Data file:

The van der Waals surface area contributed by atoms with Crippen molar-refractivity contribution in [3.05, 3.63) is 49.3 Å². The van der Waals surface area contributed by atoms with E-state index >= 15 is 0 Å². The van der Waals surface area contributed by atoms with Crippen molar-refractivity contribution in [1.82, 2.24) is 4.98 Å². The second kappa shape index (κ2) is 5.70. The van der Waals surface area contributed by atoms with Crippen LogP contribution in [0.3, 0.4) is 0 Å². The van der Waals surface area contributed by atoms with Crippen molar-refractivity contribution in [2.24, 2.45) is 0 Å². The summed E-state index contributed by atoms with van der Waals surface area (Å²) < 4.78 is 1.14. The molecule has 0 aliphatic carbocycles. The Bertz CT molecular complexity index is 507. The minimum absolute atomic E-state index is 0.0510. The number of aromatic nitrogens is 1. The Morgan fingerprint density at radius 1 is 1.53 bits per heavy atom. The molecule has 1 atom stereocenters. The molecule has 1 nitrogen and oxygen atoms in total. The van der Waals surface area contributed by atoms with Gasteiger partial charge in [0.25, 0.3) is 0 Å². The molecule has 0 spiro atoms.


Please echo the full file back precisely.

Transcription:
The van der Waals surface area contributed by atoms with Crippen molar-refractivity contribution in [3.05, 3.63) is 49.3 Å². The van der Waals surface area contributed by atoms with E-state index >= 15 is 0 Å². The van der Waals surface area contributed by atoms with Crippen molar-refractivity contribution in [1.82, 2.24) is 4.98 Å². The second kappa shape index (κ2) is 5.70. The van der Waals surface area contributed by atoms with Crippen LogP contribution in [0.3, 0.4) is 0 Å². The van der Waals surface area contributed by atoms with Crippen molar-refractivity contribution in [2.24, 2.45) is 0 Å². The summed E-state index contributed by atoms with van der Waals surface area (Å²) < 4.78 is 1.14. The molecule has 0 aliphatic carbocycles. The Bertz CT molecular complexity index is 507. The minimum absolute atomic E-state index is 0.0510. The number of aromatic nitrogens is 1. The Morgan fingerprint density at radius 1 is 1.53 bits per heavy atom. The molecule has 1 atom stereocenters. The molecule has 1 nitrogen and oxygen atoms in total. The van der Waals surface area contributed by atoms with Gasteiger partial charge in [0.25, 0.3) is 0 Å². The molecule has 0 spiro atoms.